Several times recently I have been asked exactly who key workers are. Here is a list of those people considered to be key workers:
Workers in the following key sectors are deemed critical to the coronavirus response.
Health and social care
This includes doctors, nurses, midwives, paramedics, social workers, care workers, and other frontline health and social care staff including volunteers, as well as specialist staff required to maintain the UK’s health and social care sector, and supply chain.
Education and childcare
Childcare workers, support and teaching staff, social workers and specialist education professionals are all critical workers.
Key public services
This includes those essential to running the justice system, religious staff, charities and workers delivering vital frontline services, those responsible for the management of the deceased, and journalists and broadcasters providing public service broadcasting.
Local and national government
This only includes those delivering the coronavirus response, or essential public services such as the payment of benefits, including in government agencies and arms length bodies.
Food and other necessary goods
Those involved in food production, processing, distribution and delivery – as well as those essential to the production of other key goods – are classed as key workers.
Public safety and national security
This includes police, support staff, Ministry of Defence civilians, contractor and armed forces personnel, fire and rescue service staff, National Crime Agency staff, those maintaining border security, prison and probation staff, and other national security roles, including those overseas.
This includes those who will keep the air, water, road and rail passenger and freight transport modes operating during the coronavirus response, including those working on transport systems through which supply chains pass.
Utilities, communication and financial services
Staff needed for essential financial services provision, the oil, gas, electricity and water sectors, information technology and data infrastructure sector and primary industry supplies, waste disposal sectors, postal services and delivery, payment providers, and those working in civil nuclear, chemicals and telecommunications are also included.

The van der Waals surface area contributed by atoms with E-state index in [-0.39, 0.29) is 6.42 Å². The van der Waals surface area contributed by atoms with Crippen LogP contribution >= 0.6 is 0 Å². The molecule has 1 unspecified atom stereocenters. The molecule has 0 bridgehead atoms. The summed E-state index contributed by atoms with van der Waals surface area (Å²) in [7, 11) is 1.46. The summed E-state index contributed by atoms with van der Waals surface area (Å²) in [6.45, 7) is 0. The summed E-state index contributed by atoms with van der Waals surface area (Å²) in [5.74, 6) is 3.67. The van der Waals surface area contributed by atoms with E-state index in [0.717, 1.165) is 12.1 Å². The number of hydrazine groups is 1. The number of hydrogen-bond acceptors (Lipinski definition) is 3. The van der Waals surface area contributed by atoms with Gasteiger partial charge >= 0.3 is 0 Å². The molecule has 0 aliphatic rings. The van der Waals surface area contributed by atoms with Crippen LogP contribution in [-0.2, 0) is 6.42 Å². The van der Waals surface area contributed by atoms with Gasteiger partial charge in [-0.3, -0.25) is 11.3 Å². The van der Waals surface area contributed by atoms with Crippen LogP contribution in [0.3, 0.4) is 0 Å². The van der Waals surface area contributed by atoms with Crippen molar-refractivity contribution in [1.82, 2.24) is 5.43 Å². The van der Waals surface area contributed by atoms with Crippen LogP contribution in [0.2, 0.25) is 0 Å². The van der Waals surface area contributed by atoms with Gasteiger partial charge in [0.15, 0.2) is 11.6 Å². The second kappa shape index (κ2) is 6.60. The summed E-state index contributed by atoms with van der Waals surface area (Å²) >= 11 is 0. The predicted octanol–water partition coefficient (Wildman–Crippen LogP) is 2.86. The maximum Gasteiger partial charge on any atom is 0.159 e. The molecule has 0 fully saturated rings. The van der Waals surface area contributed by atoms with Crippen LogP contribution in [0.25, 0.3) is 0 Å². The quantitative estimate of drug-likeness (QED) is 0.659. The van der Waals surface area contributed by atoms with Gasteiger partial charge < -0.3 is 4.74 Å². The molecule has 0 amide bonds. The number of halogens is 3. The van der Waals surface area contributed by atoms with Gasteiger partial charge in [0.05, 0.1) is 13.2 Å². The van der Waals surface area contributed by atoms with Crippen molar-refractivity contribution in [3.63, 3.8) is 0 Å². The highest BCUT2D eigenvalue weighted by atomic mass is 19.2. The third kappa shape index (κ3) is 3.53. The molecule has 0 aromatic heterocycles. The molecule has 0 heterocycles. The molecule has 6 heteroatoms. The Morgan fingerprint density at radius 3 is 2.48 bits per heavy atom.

Do both parents need to be key workers?
No – they do not. Children with at least one parent who is classified as a key worker will be allowed to remain in school A skeleton network of schools and nurseries will remain open for the children of key workers where they will be supervised during the day.
The statistics today are not good. But I believe we may see a down turn in the number of new cases only in about 5 days-time. Hospital admissions and deaths will go on rising till the middle of February, and then begin to fall. 557,441 tests were done on 6th January and 52,618 were positive in the last 24 hours. The positive case rate is still rising and is 581.6/100k a 33.8% rise over 7 days.
Deaths amount to 1,162. This is a rate of 6.2 per 100k and twice what it was only a few weeks ago. It means almost 5,000 have died in the last 7 days.
30,451 people are in hospital as of 4th January, with 3,600 admitted on 3rd January.2,645 people are on ventilators.
On the good side 1.3 million have been immunised by 3rd January. I hear on the grape vine that supplies are still not getting through and several vaccine centres are idle waiting for more supplies. The Prime Minister has been talking about the massive combined effort to get 13 million of us at least the first jab by mid- February. I do hope the supplies can be maintained. I am confident the health arrangements will work.
The Moderna vaccine has already been approved now in the EU and in the USA. It is expected to have approval in the UK by next week. However, the 7 million doses ordered by the UK will not get delivered until April as we are no longer part of the EU. You will remember it is made like the Pfizer vaccine and stored in the same way.
When asked Matt Hancock confirmed that there is a plan to cope with a new variant of the Covid 19 virus which does not respond very well to the vaccine. He was reassuring and confirmed a lot of work was happening right now. It was likely the Covid Vaccination would be modified regularly in the same way as the seasonal flu vaccine is each year.
Two new drugs are to be included in the treatment protocols for Covid patients. The names to look out for are Tocilzumab and Sarilumab. Both are already on the market for use in some forms of rheumatoid arthritis. Both drugs if given to patients in hospital are claimed to reduce the severity of the illness and the length of stay by up to 10 days. They would be given in addition to dexamethasone or similar steroid, they are given by a single or two intravenous injections and will cost up to a £1,000 per patient.
I know it is cold and bleak outside at the moment. It also seems cold and bleak in our hospitals at present, but there are already signs of spring with bulbs pushing up and a few snowdrops peeping up. Spring is coming soon for us all. We must just hold tight, stay at home and encourage one another in whatever imaginative ways you can think of. We will turn the corner in only a few weeks now.
Please share your stories, both good and bad, ask for help if you need it.
Above all be kind and caring to every one as you strive to stay safe.